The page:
- Data scientists are working on new DNA sequencing technologies. They could create patient profiles that identify mutations and come up with diagnoses and treatments.
- The job has three parts: data engineering, decision-making, and entrepreneurship.
Soon there will not be enough superlatives to describe the profession of data scientist. Described by LinkedIn France as one of the “most sought after” jobs, it is also the “sexiest job of the 21st century”, according to the Harvard Business Review, and quite simply the “best job” in America for the website Glassdoor. The profession’s appeal reflects its high salaries and plentiful job opportunities. But money and security alone do not make it a true vocation.
Data science is hardly new. In the 19th century, scientists analysed marine logbooks and maternity-ward registers to solve problems and build knowledge. With the explosion of free information, the field has taken off. Yanlei Diao, professor at École Polytechnique in Paris, defines her job as “extracting intelligence from a vast amount of data, with the least possible human involvement”
“Making the world a better place”
Diao doesn’t know if her job is the sexiest, but it has meaning. “It’s about taking a powerful, effective approach,” she says. “It helps us understand our world, overcome limitations and make it a better place.”
A Berkeley PhD, Diao describes one of her projects involving genomic data analysis. “We want to revolutionise healthcare by making genomic analysis an integral part of medical care,” she explains. New DNA sequencing technology can be used to produce billions of fragments, but computers are needed to process all that data and reconstruct an individual’s genome. Data science is applied to create patient profiles that identify mutations and potentially come up with diagnoses and treatments. “It used to be that only rich people had access to this slow, costly technology,” she says. “Our goal is to make it available to everyone, with highly reliable results.”
An “exciting” job
Mastering the job takes a lot of personal dedication. “You have to be passionate and stay informed of new developments”, says Peter Wittwer, responsible for infrastructure at the Digital Communications department of the German multinational Siemens. “The fast pace makes it an exciting job.”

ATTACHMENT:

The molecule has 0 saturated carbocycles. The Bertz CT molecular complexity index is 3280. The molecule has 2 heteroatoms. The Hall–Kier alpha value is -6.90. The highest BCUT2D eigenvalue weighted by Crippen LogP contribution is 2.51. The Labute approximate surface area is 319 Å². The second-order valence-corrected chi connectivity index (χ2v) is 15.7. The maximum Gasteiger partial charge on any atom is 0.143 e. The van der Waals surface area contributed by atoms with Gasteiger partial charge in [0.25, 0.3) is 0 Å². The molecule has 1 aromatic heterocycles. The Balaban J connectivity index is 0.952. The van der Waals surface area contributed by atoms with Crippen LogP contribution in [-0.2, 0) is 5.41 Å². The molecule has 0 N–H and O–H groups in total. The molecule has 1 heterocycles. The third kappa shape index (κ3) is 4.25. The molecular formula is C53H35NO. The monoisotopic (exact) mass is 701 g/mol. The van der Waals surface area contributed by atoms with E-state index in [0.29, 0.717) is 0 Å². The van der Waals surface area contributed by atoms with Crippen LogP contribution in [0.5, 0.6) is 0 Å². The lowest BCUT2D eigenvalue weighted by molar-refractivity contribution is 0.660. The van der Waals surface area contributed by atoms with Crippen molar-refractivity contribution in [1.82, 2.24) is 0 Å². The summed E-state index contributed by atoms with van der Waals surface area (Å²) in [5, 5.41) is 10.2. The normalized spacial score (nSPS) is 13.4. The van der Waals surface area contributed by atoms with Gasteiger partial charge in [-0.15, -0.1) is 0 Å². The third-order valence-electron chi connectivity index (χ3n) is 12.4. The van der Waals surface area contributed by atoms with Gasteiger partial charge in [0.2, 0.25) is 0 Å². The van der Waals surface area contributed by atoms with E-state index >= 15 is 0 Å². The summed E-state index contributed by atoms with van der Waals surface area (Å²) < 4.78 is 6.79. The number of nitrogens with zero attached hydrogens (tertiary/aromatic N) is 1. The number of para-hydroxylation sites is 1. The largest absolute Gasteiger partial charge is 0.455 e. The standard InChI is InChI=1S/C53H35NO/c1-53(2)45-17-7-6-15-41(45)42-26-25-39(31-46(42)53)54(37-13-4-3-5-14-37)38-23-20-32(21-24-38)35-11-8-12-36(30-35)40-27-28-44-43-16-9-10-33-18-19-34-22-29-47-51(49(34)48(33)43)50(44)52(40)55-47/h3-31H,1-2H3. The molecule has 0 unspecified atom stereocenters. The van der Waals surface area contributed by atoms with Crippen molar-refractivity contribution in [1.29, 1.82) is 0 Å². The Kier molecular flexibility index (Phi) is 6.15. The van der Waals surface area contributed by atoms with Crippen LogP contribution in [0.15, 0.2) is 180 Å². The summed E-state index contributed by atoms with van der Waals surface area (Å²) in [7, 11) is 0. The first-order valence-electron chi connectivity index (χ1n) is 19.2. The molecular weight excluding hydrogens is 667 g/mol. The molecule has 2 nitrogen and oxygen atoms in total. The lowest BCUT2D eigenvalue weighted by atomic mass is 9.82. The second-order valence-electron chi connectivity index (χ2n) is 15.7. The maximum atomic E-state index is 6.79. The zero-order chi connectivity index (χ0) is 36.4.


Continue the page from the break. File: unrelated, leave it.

Taming big data requires a variety of skills, says Arjan van den Born, academic director of the Jheronimus Academy of Data Science in the Netherlands, co-founded by Eindhoven University of Technology and Tilburg University. These aptitudes depend on the position that the data scientist holds in the value chain. He defines three levels: data engineering, decision-making based on big data and data entrepreneurship. On the first level, the expert builds, tests and maintains databases and data-processing systems. The data engineer then transforms data into useful information through different techniques: machine learning, analytics, statistical methods or image recognition software. The second level requires data visualisation and communication skills to submit results that help people make better decisions.
Some data experts focus on what van den Born calls data entrepreneurship. “This third level involves implementing business models that use data or algorithms to increase revenue,” he explains. “An example would be adjusting ticket fares in line with demand.” These data scientists work at consulting firms and large companies, or may be self-employed.
Security and ethics
Because the profession gets to the very core of organisations, security and ethics are crucial. “I’m responsible for data hosting, data security and the resources provided to do that”, explains Wittwer. “I have to find a balance between data security and accessibility. If there are leaks, damage to the company’s image or financial position can be serious.”
Van den Born emphasises the importance of ethics in today’s world: “This is the time when we need to ask questions like, ‘Should algorithms be transparent?’ or ‘What are we legally allowed to do with data?’”
In high demand on the job market, the position of data scientist is at the crossroads of several traditional academic disciplines.
- An undergraduate degree in applied mathematics, statistics or computer science from a technical university is a good start.
- A master’s degree in data science or big-data analytics is useful for positioning on the job market, or further training. Anyone geared towards entrepreneurship or who wants a good understanding of economics can also opt for a dual curriculum between an engineering and a business school.
- A PhD in data science opens doors in the industry. “Many PhDs are taken on at large companies such as Google and Facebook”, says Yanlei Diao of École Polytechnique. “They’re hired for their technical expertise but also because they’ve learnt to solve a problem that hasn’t been solved yet. Recruiters believe they’ll be able to solve lots of other problems during their careers.”